Waterlogging on Hyderabad roads sparks fears of seasonal diseases

Citizens worry that a rise in seasonal diseases may overburden healthcare workers dealing with the coronavirus pandemic.
Waterlogged road in Hyderabad
Waterlogged road in Hyderabad
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With monsoon setting in over Hyderabad, several areas in the city are witnessing waterlogged roads and many are worried about the spread of seasonal diseases as a result of stagnating water, amid the COVID-19 pandemic.

Residents in some areas say that they have been complaining for years.

Prashanth Mamidala, a resident of Dwakara Nagar Phase 2, which comes under the jurisdiction of the Boduppal Municipality, says that they have been bringing the battered roads in their colony to the notice of authorities for over a year.

"We have been complaining for a long time. Rs 50 lakhs was sanctioned last year in January and a foundation stone was put up to fix the roads. When we followed up with authorities in June last year, they said that they would start the work soon. Still, nothing has been done," he said.

He further adds, "The project only involves laying a drain and then constructing a road on top of it. The funds have already been allocated. So why stall the work?"

Even in September last year, when rains had lashed the city, the streets of the colony were completely flooded.

Many have been taking to social media to air their grievances.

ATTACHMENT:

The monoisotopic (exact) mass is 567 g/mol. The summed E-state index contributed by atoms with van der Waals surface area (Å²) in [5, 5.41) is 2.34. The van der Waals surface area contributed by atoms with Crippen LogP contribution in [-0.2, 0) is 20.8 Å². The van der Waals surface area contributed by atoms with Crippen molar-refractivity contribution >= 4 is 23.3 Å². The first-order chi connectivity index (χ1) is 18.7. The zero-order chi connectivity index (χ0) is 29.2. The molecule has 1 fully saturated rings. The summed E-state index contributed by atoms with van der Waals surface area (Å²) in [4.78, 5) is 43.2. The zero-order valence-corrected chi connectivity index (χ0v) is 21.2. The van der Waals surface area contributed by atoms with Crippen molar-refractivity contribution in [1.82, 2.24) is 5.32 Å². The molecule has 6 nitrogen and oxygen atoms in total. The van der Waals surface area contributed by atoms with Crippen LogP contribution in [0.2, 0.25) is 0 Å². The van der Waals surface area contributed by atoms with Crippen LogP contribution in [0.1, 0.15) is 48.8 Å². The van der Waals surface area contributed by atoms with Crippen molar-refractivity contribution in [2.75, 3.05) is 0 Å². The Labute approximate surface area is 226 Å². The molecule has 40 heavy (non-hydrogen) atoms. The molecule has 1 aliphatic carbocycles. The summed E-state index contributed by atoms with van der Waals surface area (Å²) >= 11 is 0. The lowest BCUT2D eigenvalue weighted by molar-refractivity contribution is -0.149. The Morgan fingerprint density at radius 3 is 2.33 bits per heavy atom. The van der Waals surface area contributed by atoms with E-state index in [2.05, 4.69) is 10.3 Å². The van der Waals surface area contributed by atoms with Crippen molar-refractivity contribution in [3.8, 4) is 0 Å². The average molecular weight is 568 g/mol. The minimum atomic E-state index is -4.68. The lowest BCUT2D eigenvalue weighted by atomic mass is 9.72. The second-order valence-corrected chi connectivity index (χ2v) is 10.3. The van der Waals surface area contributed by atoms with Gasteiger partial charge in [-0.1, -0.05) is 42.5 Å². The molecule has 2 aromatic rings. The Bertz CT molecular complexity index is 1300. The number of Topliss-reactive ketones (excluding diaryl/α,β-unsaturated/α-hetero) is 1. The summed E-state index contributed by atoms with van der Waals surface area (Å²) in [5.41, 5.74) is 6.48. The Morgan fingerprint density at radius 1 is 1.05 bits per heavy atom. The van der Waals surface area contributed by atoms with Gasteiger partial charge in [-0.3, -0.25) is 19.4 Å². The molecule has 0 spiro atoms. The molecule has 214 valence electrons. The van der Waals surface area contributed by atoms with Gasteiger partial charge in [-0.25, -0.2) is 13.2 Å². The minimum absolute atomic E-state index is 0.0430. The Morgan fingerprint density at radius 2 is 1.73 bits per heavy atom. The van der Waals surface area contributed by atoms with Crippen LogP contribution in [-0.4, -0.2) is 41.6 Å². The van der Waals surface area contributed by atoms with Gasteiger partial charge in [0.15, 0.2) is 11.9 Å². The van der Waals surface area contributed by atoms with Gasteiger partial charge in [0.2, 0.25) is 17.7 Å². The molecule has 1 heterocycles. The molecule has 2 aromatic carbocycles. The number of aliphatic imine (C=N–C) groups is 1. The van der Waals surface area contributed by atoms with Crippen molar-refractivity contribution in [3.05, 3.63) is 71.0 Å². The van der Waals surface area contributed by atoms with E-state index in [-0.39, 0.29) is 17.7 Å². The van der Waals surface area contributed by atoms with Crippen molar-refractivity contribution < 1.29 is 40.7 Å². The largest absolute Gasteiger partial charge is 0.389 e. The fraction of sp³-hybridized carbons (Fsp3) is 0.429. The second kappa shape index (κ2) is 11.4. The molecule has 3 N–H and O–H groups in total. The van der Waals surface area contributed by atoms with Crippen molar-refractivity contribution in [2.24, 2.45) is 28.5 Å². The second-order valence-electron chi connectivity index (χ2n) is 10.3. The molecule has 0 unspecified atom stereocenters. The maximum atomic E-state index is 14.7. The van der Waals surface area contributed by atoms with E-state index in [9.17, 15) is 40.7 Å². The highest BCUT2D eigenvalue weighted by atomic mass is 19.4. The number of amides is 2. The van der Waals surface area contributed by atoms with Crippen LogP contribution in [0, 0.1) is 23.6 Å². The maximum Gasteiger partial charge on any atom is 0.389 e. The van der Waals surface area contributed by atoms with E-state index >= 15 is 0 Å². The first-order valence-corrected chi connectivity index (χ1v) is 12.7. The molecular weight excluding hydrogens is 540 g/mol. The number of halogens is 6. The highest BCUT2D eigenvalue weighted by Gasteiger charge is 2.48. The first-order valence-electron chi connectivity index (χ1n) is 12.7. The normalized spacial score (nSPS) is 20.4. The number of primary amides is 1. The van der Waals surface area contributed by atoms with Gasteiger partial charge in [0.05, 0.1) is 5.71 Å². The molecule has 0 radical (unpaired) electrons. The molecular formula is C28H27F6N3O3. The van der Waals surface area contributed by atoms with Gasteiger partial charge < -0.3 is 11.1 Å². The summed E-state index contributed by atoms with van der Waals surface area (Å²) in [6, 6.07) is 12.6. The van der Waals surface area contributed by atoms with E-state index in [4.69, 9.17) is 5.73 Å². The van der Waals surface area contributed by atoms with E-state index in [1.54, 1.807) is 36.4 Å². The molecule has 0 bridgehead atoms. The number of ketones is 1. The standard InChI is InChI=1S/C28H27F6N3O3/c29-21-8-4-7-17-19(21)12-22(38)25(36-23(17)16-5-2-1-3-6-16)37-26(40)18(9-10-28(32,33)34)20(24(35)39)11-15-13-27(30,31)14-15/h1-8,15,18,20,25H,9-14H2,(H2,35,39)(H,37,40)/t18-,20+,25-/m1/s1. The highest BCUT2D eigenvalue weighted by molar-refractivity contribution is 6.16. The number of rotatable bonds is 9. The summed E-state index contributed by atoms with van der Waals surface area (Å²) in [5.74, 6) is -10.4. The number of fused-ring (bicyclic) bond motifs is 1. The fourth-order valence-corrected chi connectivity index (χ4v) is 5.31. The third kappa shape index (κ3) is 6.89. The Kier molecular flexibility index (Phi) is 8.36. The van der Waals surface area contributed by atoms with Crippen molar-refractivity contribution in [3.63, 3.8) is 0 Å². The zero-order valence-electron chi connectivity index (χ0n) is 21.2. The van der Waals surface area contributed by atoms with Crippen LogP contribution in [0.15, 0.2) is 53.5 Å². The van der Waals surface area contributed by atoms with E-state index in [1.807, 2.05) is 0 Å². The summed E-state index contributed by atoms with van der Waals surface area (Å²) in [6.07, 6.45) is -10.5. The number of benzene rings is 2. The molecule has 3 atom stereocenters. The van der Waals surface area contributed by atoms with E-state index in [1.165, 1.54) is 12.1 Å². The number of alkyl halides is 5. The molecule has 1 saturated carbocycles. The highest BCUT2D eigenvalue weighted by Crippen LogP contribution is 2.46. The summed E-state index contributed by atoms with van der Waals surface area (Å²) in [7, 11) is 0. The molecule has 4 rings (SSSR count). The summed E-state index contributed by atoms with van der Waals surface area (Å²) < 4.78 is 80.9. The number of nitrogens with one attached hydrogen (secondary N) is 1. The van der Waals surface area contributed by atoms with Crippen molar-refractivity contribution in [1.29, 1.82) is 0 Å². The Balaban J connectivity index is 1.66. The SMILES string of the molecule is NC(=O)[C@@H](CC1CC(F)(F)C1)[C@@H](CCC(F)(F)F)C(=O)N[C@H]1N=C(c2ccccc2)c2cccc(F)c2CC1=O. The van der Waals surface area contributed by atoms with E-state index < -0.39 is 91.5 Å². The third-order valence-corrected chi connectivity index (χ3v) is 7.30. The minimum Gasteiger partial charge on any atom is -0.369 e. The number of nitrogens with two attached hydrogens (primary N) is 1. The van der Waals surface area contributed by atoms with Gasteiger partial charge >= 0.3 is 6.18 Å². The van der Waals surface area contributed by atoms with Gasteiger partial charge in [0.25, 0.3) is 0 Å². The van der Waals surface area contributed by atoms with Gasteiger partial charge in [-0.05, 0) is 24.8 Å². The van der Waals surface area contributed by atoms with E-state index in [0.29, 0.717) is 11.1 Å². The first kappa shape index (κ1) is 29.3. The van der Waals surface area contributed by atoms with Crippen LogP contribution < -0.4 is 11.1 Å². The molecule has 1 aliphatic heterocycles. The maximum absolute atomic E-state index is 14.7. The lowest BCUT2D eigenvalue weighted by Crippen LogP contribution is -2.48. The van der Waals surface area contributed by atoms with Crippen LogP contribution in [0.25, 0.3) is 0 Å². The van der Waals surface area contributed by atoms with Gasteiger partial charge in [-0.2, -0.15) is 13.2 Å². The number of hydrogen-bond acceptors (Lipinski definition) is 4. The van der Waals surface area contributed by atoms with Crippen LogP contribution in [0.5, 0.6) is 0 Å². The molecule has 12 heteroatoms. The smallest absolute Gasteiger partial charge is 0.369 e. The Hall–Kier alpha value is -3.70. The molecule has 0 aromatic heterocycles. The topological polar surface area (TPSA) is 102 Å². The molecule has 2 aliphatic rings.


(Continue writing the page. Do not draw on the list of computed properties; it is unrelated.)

G Rakesh, a resident of Rajendranagar, who lives on the road Gaganpahad bus stop to Jallapalli, says that he and around 50 other households have been complaining for the last three years about broken roads and waterlogged streets.

"It's causing a lot of trouble. We have complained to the Greater Hyderabad Municipal Corporation (GHMC) and the Rajendranagar MLA. If we ask authorities, they say that it is an issue of funds. Does the government not have funds? We can see that they are able to use it for their self-interest when they want," he says. 

"Even before the election, we had complained and they promised to look into it, but there has been no response," he adds.

Citizens also worry that with water stagnating on the roads, there may be a rise in seasonal diseases, which may overburden the healthcare system presently dealing with the coronavirus pandemic.

"Malaria and dengue cases will shoot up and overburden the already tired doctors and other health care workers. It will lead to bigger problems," Prashanth says.

While the GHMC had used the lockdown to its advantage and begun fixing several arterial roads and junctions in the city, the arrival of monsoon has slowed progress. However, with the elections for the civic body scheduled to be held soon, officials have been asked to expedite all pending work.


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